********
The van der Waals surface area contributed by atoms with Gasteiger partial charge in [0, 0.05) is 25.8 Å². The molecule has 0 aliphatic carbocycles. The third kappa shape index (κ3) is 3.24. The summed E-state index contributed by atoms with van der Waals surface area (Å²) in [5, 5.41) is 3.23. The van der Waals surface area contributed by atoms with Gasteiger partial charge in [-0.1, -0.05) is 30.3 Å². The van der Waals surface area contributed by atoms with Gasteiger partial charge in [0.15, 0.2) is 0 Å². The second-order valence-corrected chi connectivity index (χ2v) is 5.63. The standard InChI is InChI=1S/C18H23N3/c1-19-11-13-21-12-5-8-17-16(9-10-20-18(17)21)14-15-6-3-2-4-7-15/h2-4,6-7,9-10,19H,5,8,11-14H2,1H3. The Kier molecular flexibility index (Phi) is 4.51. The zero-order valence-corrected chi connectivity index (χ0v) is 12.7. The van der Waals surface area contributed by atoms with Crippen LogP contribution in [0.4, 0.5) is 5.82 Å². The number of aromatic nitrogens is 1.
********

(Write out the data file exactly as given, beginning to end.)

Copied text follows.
The van der Waals surface area contributed by atoms with Gasteiger partial charge in [0, 0.05) is 25.8 Å². The molecule has 0 aliphatic carbocycles. The third kappa shape index (κ3) is 3.24. The summed E-state index contributed by atoms with van der Waals surface area (Å²) in [5, 5.41) is 3.23. The van der Waals surface area contributed by atoms with Gasteiger partial charge in [-0.1, -0.05) is 30.3 Å². The van der Waals surface area contributed by atoms with Gasteiger partial charge in [0.15, 0.2) is 0 Å². The second-order valence-corrected chi connectivity index (χ2v) is 5.63. The standard InChI is InChI=1S/C18H23N3/c1-19-11-13-21-12-5-8-17-16(9-10-20-18(17)21)14-15-6-3-2-4-7-15/h2-4,6-7,9-10,19H,5,8,11-14H2,1H3. The Kier molecular flexibility index (Phi) is 4.51. The zero-order valence-corrected chi connectivity index (χ0v) is 12.7. The van der Waals surface area contributed by atoms with Crippen LogP contribution in [0.4, 0.5) is 5.82 Å². The number of aromatic nitrogens is 1.